FAIRFIELD — Like the white and red threads making up the Polish national football team, soccer is deeply woven into the fabric of the Moczerniuk family.
Tomek Moczerniuk, a Fairfield resident originally from Poland, said he was immersed in soccer from an early age. Growing up with two professional teams nearby, and eventually going pro for a couple years himself, he said he has always loved the sport.
He shared that passion with his children. It was for that reason, he said, that he and his son, Antoni Moczernuik, 13, travelled to Qatar for the first week of the World Cup.
“Just like players dream of playing in the World Cup, fans dream of going to the World Cup,” he said, noting he was able to go to the 2006 World Cup in Germany by himself and the 2018 World Cup in Russia.
Tomek Moczerkuik said he had never been to Asia, and while he is well-travelled, there was a little bit of anxiety going to a new place, especially with his son.
“We were kind of afraid to go to Qatar, but the Qataris were kind of afraid to welcome the western members of the world,” he said.
Qatar was a controversial selection to host the world soccer tournament, and the country received even more negative attention in the time leading up to it. Since it was selected to host the World Cup more than a decade ago, 6,500 migrant workers are estimated to have died while building the facilities there, The Guardian reported.
Then, once teams and fans started to arrive in Qatar, the country’s restrictive policies on freedom of expression came into play. Seven European teams were not allowed to wear multi-colored “One Love” armbands during matches, while fans complained they were prevented from bringing items with rainbow colors, a symbol of LGBTQ rights, into the stadiums of the conservative Islamic emirate.
Even with those concerns, the Moczernuiks said they had a good trip. Antoni said it was a once in a lifetime experience, noting they were cheering for Poland, Spain and the United States. He said the people and the facilities in Doha were incredible.
On the first day there, Tomek Moczernuik said, he and his son met two Qatari women, one of whom was the social media manager for the stadium where the Polish national soccer team was playing. He said they ended up spending a lot of time with the women, and it became a kind of cultural exchange.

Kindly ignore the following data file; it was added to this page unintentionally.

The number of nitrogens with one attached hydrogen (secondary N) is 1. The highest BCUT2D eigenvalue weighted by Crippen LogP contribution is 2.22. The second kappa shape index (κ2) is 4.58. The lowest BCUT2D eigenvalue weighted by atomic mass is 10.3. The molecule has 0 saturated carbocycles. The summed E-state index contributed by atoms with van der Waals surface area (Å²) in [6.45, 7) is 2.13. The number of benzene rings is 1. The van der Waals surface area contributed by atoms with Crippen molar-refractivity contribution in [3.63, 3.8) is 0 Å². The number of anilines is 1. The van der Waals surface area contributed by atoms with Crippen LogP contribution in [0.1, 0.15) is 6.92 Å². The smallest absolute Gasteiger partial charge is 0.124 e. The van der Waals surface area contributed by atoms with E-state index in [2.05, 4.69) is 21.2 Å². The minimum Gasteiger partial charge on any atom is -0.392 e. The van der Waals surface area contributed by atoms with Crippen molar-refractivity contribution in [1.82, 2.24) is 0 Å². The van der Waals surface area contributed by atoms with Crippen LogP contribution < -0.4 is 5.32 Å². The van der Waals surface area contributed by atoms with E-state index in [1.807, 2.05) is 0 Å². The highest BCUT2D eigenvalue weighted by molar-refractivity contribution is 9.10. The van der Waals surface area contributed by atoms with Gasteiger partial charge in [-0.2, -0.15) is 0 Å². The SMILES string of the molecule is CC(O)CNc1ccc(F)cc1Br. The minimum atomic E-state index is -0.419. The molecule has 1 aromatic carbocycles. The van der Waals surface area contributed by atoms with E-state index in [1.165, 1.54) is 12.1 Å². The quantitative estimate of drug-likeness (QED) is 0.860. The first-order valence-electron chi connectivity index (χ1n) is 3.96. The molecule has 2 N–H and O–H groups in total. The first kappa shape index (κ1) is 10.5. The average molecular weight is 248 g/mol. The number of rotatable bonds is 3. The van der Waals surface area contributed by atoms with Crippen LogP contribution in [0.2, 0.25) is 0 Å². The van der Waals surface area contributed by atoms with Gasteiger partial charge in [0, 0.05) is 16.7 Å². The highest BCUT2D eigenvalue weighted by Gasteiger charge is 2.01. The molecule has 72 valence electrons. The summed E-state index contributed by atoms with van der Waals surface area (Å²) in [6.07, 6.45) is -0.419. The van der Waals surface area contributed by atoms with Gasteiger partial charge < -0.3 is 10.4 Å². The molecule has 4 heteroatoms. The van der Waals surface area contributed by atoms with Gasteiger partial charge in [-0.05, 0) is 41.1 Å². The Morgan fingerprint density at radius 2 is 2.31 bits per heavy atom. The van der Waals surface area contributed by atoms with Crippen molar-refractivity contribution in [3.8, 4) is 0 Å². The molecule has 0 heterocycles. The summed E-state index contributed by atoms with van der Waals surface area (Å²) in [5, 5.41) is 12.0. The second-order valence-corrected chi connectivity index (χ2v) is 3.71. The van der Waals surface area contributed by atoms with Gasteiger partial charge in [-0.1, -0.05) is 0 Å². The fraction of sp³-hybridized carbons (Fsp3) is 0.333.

“We kind of became friends,” he said. “We spent four hours with them that night. They took us to local eateries — not where the normal World Cup fans would go to.”
Tomek Moczernuik said they went to restaurants including the best shish kebab grill in Doha and an Afghan place they really enjoyed. He and his son went to museums and got to hold a falcon, a revered animal in Qatar, adding they had a blast.
“If we didn’t meet them, sure the games would be amazing, but the cultural experience wouldn’t have been as good at it was,” he said. “They showed us around. I didn’t want this experience to only be about soccer. What my son learned in Qatar, I don’t think he’s learned as much about the world in the last few years.”
Tomek Moczernuik said the three games they saw were also fantastic. He said they enjoyed being in the stands with fellow fans, adding they met some crazy people.
Antoni Moczernuik said the best game they saw live was Spain versus Costa Rica, where the former walloped the latter 7 to 0.
“It was just an amazing scene,” he said.
Reflecting on the trip, Anonti Moczernuik said words can not describe the experience, but fantastic was as close as he could come to trying.
The trip was an 11 on a scale of 1 to 10, Tomek Moczernuik said, and far exceeded his expectations.
“Apart from my kids being born and marrying my wife, this was a top three experience in my life,” he said, noting the number one non-family experience was meeting Pope John Paul II and the number two was getting awarded by Polish President Bronisław Komorowski. “Those two things are always going to come first. Then, this world cup was number three.”